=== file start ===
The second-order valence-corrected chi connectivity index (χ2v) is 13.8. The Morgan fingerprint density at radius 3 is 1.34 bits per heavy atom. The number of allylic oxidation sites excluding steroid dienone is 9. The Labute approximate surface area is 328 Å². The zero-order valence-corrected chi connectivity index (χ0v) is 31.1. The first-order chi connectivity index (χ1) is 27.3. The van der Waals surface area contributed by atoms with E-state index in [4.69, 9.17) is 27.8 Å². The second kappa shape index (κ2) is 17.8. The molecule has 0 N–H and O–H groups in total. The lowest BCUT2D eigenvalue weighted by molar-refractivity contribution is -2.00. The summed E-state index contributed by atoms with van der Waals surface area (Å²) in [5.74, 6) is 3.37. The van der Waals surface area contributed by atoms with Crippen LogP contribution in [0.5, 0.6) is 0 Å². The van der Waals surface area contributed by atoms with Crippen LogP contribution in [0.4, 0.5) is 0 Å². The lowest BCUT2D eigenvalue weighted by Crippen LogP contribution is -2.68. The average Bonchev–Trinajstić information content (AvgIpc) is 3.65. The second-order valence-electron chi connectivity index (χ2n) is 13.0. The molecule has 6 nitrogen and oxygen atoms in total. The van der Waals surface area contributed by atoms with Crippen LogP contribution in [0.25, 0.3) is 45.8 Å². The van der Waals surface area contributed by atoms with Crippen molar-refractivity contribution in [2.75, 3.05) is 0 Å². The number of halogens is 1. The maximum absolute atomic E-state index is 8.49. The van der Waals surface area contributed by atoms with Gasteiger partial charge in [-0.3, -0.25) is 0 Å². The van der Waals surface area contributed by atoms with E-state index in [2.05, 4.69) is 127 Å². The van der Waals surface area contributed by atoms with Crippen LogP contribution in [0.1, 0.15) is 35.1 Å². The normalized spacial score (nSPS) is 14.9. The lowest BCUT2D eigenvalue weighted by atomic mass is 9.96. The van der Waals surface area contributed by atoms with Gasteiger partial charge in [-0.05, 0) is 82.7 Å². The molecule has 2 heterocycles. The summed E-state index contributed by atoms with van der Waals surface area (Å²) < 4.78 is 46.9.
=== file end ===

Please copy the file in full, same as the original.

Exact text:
The second-order valence-corrected chi connectivity index (χ2v) is 13.8. The Morgan fingerprint density at radius 3 is 1.34 bits per heavy atom. The number of allylic oxidation sites excluding steroid dienone is 9. The Labute approximate surface area is 328 Å². The zero-order valence-corrected chi connectivity index (χ0v) is 31.1. The first-order chi connectivity index (χ1) is 27.3. The van der Waals surface area contributed by atoms with E-state index in [4.69, 9.17) is 27.8 Å². The second kappa shape index (κ2) is 17.8. The molecule has 0 N–H and O–H groups in total. The lowest BCUT2D eigenvalue weighted by molar-refractivity contribution is -2.00. The summed E-state index contributed by atoms with van der Waals surface area (Å²) in [5.74, 6) is 3.37. The van der Waals surface area contributed by atoms with Crippen LogP contribution in [0.5, 0.6) is 0 Å². The van der Waals surface area contributed by atoms with Crippen LogP contribution in [0.4, 0.5) is 0 Å². The lowest BCUT2D eigenvalue weighted by Crippen LogP contribution is -2.68. The average Bonchev–Trinajstić information content (AvgIpc) is 3.65. The second-order valence-electron chi connectivity index (χ2n) is 13.0. The molecule has 6 nitrogen and oxygen atoms in total. The van der Waals surface area contributed by atoms with Crippen LogP contribution in [0.25, 0.3) is 45.8 Å². The van der Waals surface area contributed by atoms with Crippen molar-refractivity contribution in [2.75, 3.05) is 0 Å². The number of halogens is 1. The maximum absolute atomic E-state index is 8.49. The van der Waals surface area contributed by atoms with Gasteiger partial charge in [-0.3, -0.25) is 0 Å². The van der Waals surface area contributed by atoms with E-state index in [2.05, 4.69) is 127 Å². The van der Waals surface area contributed by atoms with Crippen LogP contribution in [0.1, 0.15) is 35.1 Å². The normalized spacial score (nSPS) is 14.9. The lowest BCUT2D eigenvalue weighted by atomic mass is 9.96. The van der Waals surface area contributed by atoms with Gasteiger partial charge in [-0.05, 0) is 82.7 Å². The molecule has 2 heterocycles. The summed E-state index contributed by atoms with van der Waals surface area (Å²) < 4.78 is 46.9.